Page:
Not only are the above accusations lies, they also falsely transfer culpability from the guilty to the innocent. Upholding the law is not "animosity." Not allowing the poor to shoplift is not "further victimization."

    Animosity is disrespectfully trampling upon the laws and customs of a sovereign nation. It is an affront to those throughout history who have fought and died to defend it. The American people are the actual victims.

    I will forever be stunned at the utter lack of scruples and the pure greed of Utah businessmen who gladly will sell out the nation and even the birthrights of their own children and grandchildren in order to protect their illegitimate, cheap-labor pool and avoid paying their fellow Americans a fair wage.

    And there is something very dark at the heart of persons who also will bear false witness against their neighbor and spread false propaganda in order to facilitate their anti-enforcement, pro-cheap-labor agenda.

    No wonder Jesus spoke of camels, and of eyes of needles.

  • Eric Samuelsen Provo, UT
    July 25, 2013 9:49 a.m.

    A wonderful article and a much needed perspective. Once again, Professor Davis enhances our national dialogue.
    Is this a pro-amnesty article. Perhaps somewhat, and a good thing too.

  • Irony Guy Bountiful, Utah
    July 25, 2013 9:33 a.m.

    I will forever be stunned at the animosity shown toward the weakest and most vulnerable among us--those who build our homes and buildings, landscape our properties, clean our toilets and make our beds and wash our dishes. There is something very dark at the heart of the conservatives who want to victimize these people further. I say give them a work card and let them come in freely.

  • cjb Bountiful, UT
    July 25, 2013 9:06 a.m.

    When Mexicans moved into what was there in Texas they got permission from Mexico, they agreed to abide by Mexican law as a condition for their being let in. Mormon pioneers didn't get permission therefore they were in violation of Mexican law at the time when they came to Utah, they were .. illegal immigrants.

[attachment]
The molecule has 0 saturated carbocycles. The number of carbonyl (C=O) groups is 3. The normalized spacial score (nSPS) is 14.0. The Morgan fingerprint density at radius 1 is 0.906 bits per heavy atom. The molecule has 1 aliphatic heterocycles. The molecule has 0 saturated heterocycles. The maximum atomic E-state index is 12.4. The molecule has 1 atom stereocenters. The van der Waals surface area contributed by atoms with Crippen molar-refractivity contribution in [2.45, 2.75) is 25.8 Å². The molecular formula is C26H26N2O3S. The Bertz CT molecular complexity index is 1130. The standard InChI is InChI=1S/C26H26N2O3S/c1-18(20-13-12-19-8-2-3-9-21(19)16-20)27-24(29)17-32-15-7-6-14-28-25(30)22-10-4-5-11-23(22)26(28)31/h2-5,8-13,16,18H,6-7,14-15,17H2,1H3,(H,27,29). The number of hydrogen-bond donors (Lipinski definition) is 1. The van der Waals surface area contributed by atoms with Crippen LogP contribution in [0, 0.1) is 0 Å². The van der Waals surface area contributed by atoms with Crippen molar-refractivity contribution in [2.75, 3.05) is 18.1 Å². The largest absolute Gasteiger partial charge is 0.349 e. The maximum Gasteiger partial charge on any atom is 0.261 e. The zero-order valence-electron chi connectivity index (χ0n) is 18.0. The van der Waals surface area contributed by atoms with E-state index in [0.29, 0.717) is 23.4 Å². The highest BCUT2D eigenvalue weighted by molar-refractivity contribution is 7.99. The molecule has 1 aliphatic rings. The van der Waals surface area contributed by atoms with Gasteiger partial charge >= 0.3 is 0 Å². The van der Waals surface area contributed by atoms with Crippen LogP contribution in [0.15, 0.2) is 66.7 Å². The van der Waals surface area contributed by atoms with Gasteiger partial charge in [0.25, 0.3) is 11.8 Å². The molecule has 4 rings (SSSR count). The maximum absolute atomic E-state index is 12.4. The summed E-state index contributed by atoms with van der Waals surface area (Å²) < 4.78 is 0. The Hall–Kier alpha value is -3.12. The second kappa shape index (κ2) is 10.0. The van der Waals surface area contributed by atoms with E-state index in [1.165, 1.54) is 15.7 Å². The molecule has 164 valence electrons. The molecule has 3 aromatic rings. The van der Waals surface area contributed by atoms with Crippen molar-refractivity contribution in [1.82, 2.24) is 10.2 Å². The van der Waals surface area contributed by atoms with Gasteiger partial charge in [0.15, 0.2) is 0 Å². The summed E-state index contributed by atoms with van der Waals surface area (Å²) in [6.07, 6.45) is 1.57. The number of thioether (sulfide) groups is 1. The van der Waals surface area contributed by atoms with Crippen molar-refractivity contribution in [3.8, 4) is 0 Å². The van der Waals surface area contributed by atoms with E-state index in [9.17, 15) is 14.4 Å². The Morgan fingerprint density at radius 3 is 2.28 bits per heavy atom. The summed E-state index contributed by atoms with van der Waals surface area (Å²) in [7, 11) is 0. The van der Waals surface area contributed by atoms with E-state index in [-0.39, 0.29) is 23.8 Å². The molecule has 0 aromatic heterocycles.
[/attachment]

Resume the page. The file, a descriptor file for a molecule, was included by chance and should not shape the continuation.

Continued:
Hats off to the LDS Church for recognizing that while obeying the law is important, not allowing the law to be as a hammer to push needy people in need further down is even more important.

    How many people honor the Mormon pioneers while disparaging the modern immigrants? Should we not judge ourselves and our ancestors the same way we judge others? I believe Jesus answered that question when he said .. love your neighbor as yourself

    To those who say this land wasn't inhabited by Mexicans there for the immigration was okay does that mean Russia pour people into Alaska because much of it is uninhabited?

  • prelax Murray, UT
    July 25, 2013 2:09 a.m.

    Spain nor Mexico established permanant settlements in Utah. It's a silly argument made to play on a false guilt.

  • SLars Provo, UT
    July 24, 2013 6:24 p.m.

    How can the pioneers be blamed for driving out the Utes (and other tribes), then complain the land belonged to Mexico.

    You can't argue both.